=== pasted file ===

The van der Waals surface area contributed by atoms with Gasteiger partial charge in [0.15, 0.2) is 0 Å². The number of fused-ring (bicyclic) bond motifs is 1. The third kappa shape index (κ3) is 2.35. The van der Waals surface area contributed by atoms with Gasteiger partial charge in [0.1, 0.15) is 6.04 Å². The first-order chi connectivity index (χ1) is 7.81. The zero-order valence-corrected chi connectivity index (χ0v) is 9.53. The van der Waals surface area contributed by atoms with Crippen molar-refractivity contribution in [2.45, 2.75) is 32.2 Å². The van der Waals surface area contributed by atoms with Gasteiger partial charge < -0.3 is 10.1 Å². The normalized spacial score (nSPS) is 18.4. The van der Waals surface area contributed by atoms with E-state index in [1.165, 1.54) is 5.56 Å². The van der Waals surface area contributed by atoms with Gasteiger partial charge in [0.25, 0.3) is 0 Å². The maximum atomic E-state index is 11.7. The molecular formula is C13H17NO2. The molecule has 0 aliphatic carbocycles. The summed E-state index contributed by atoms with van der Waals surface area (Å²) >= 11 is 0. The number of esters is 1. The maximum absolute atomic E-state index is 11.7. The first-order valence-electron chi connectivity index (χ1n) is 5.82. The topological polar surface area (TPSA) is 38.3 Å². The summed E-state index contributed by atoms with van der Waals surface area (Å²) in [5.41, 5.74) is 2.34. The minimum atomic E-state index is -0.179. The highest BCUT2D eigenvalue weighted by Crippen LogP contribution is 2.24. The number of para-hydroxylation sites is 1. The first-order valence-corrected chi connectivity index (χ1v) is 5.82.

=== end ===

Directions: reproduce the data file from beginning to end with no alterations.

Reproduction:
The van der Waals surface area contributed by atoms with Gasteiger partial charge in [0.15, 0.2) is 0 Å². The number of fused-ring (bicyclic) bond motifs is 1. The third kappa shape index (κ3) is 2.35. The van der Waals surface area contributed by atoms with Gasteiger partial charge in [0.1, 0.15) is 6.04 Å². The first-order chi connectivity index (χ1) is 7.81. The zero-order valence-corrected chi connectivity index (χ0v) is 9.53. The van der Waals surface area contributed by atoms with Crippen molar-refractivity contribution in [2.45, 2.75) is 32.2 Å². The van der Waals surface area contributed by atoms with Gasteiger partial charge < -0.3 is 10.1 Å². The normalized spacial score (nSPS) is 18.4. The van der Waals surface area contributed by atoms with E-state index in [1.165, 1.54) is 5.56 Å². The van der Waals surface area contributed by atoms with Gasteiger partial charge in [0.25, 0.3) is 0 Å². The maximum atomic E-state index is 11.7. The molecular formula is C13H17NO2. The molecule has 0 aliphatic carbocycles. The summed E-state index contributed by atoms with van der Waals surface area (Å²) >= 11 is 0. The number of esters is 1. The maximum absolute atomic E-state index is 11.7. The first-order valence-electron chi connectivity index (χ1n) is 5.82. The topological polar surface area (TPSA) is 38.3 Å². The summed E-state index contributed by atoms with van der Waals surface area (Å²) in [5.41, 5.74) is 2.34. The minimum atomic E-state index is -0.179. The highest BCUT2D eigenvalue weighted by Crippen LogP contribution is 2.24. The number of para-hydroxylation sites is 1. The first-order valence-corrected chi connectivity index (χ1v) is 5.82.